This Is Why Hurricanes Are So Bad This Year—and It’s About to Get Worse
It hasn't been this bad in a while.
Harvepino/ShutterstockIn 1926, the Great Miami Hurricane made landfall in Southern Florida. It caused an estimated $157 billion in damage, nearly double Hurricane Katrina’s figure of $81 billion. These two mega storms are outliers in intensity, but they still stand as a testament to the truly destructive power that mother nature can unleash on the United States. And according to projections, the United States is in for a particularly damaging hurricane season. Remember, when in doubt, evacuate, and never trust any one of these 11 weather myths.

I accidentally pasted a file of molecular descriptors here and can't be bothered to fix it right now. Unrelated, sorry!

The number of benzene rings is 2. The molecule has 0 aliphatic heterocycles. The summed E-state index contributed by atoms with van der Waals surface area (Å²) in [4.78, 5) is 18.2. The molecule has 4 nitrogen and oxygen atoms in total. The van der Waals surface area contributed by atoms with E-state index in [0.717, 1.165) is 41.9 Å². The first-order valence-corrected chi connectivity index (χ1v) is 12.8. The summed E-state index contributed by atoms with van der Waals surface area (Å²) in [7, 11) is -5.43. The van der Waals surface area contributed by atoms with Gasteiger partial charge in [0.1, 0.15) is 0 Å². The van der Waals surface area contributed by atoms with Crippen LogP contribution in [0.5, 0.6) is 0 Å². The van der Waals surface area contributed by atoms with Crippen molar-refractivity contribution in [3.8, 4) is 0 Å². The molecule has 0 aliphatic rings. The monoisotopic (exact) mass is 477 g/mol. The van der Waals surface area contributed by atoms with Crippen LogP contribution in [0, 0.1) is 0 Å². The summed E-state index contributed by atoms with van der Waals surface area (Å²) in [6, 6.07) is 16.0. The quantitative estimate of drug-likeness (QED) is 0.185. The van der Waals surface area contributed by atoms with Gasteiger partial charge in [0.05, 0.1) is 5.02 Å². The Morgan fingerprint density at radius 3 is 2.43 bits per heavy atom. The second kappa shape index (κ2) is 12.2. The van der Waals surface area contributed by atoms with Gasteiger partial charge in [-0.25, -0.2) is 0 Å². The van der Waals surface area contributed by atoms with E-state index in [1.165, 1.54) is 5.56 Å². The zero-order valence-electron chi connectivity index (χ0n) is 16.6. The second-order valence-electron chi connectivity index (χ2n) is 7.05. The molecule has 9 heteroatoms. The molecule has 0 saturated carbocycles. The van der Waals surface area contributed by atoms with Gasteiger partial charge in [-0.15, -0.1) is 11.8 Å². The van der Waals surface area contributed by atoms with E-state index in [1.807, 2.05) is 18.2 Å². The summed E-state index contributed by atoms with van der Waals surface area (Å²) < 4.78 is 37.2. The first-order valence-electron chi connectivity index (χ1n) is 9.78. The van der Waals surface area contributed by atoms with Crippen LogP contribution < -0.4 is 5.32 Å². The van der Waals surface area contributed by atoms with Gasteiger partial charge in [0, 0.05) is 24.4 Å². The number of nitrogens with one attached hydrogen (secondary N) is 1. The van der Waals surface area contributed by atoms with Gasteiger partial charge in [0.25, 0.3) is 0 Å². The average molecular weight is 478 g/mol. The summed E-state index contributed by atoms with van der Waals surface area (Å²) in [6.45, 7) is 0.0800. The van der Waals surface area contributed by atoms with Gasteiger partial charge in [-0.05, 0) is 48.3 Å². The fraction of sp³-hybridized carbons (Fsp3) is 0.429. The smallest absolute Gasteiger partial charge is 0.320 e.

So far this season, there have been six named tropical storms, and the season is still young. The designated hurricane season is June through November, with the peak coming from August to October. Forecasters from the National Hurricane Center predict that this season will be the most active since 2010, with a 60 percent chance of two to five major storms (category three or higher) this season.
Category three storms have sustained winds of 111-129 mph, category four storms have sustained winds from 130-156 miles per hour, and category five storms have sustained winds of over 157 miles per hour. The last category five storm to make landfall in the United States was Hurricane Katrina in 2005.
Outside of the major storms, the forecast also calls for 14-19 named storms and 5-9 total hurricanes. So far, there have been seven total storms this year, and two hurricanes (Franklin and Harvey).
It’s probably for the best that you listen to the experts on this one, your knee probably just isn’t going to do the trick anymore.
[Source: The New York Times]